Character action games are a bit of a niche genre at the best of times. Trying to convince someone who only plays shooters, sports games and GTA to play something like Devil May Cry can feel like pulling teeth, so trying to convince someone that God Hand is one of the games you should play before you die? That’s going to take some doing. Still, if you have the means to do so, you should give it God Hand a try, because there’s truly nothing else like it out there.
One of the last games ever made by Clover Studio, the Capcom internal studio that would serve as a precursor to PlatinumGames, God Hand is probably one of the silliest games ever made. Considering that Clover’s previous games included Viewtiful Joe, which is a bonkers love letter to both cinema and Sentai media, you’d expect the rest of their output to be as ridiculous as possible, but God Hand is a whole other level of stupid. I love it.
Players control Gene, a warrior who has now become the guardian of the God Hand. That’s about as much of the plot as you need to know or care about, honestly, as the story just feels like an excuse to move from one farce to the next, whether that’s a small person tribute to the Power Rangers, a poison chihuahua, a wrestling gorilla, or a cigar smoking demon by the name of Elvis. A blind run of God Hand is a treasured thing, as there’s genuinely no way of knowing or predicting what’ll come your way next.
You know, aside from beating people up. That’s a running constant.
Aside from the brain-melting absurdity being flung your way every minute, God Hand’s true value comes from its excellent gameplay, which expertly blends skill and spectacle to create something truly magical. Players use the face buttons to attack, but dodging is mapped to the right analog stick, which can allow you to sidestep, backflip and spot-dodge as needed in order to avoid incoming damage. On top of that, God Hand gives players the opportunity to set their own attacks and combos from a list of over 100 moves (even if you need to unlock most of them).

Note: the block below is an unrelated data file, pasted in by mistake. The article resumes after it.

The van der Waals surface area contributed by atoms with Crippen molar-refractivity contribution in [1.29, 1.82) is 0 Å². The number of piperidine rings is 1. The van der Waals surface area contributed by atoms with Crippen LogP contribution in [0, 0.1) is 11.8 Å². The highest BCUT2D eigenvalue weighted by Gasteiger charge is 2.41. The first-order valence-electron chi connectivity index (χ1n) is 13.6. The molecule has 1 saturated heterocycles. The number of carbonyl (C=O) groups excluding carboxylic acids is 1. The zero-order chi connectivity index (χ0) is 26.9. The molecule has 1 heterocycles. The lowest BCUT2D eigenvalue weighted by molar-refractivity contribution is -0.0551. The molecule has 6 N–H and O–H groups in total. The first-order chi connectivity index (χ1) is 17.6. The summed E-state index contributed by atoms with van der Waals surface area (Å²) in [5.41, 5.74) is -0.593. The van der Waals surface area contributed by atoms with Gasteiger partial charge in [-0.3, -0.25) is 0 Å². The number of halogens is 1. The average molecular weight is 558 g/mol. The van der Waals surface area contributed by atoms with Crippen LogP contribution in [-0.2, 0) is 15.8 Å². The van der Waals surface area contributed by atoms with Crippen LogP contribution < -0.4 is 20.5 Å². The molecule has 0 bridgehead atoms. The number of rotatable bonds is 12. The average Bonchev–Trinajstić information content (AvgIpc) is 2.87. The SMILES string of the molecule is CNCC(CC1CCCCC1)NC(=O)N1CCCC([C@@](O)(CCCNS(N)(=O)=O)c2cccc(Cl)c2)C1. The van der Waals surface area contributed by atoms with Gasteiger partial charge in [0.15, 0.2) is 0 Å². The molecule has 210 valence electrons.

The end result is a game that feels like a Punch Out beat ‘em up, as you memorise each enemy’s attacks, dodge them and then attack when they’re open, a feat easier said than done when you consider that God Hand is also brutally hard. Enemies can be relentless in their attacks, and Gene doesn’t have the biggest health pool in the world, making every fight a tense life and death struggle. Throw in the fact that the difficulty scales with how good or bad you’re performing, and you’ve got a game that turns even your smallest victories into fist-pumping bouts of elation.
God Hand undoubtedly isn’t a game for everyone, and that’s without getting into the fact that the only way to play it right now seems to be emulation (I’m not paying £60 for a PS2 copy, but I’d definitely pay £20-£30 for a HD port on modern platforms, Capcom). The difficulty is going to be tough to overcome for a lot of people, and certain elements of the humour and style certainly haven’t aged well since 2006. The fact that IGN gave this game a 3/10, but also named it as one of the best PS2 games ever, should give you some indication as to how divisive God Hand is.
It’s because of that wide-swinging reaction that you should try to play God Hand though, as your reaction to it is going to be as unique and intriguing as the game itself. Now that we’re in a gaming era of safe sequels and constant barrages of live service guff, sometimes it’s just nice to celebrate a game that didn’t take itself too seriously.
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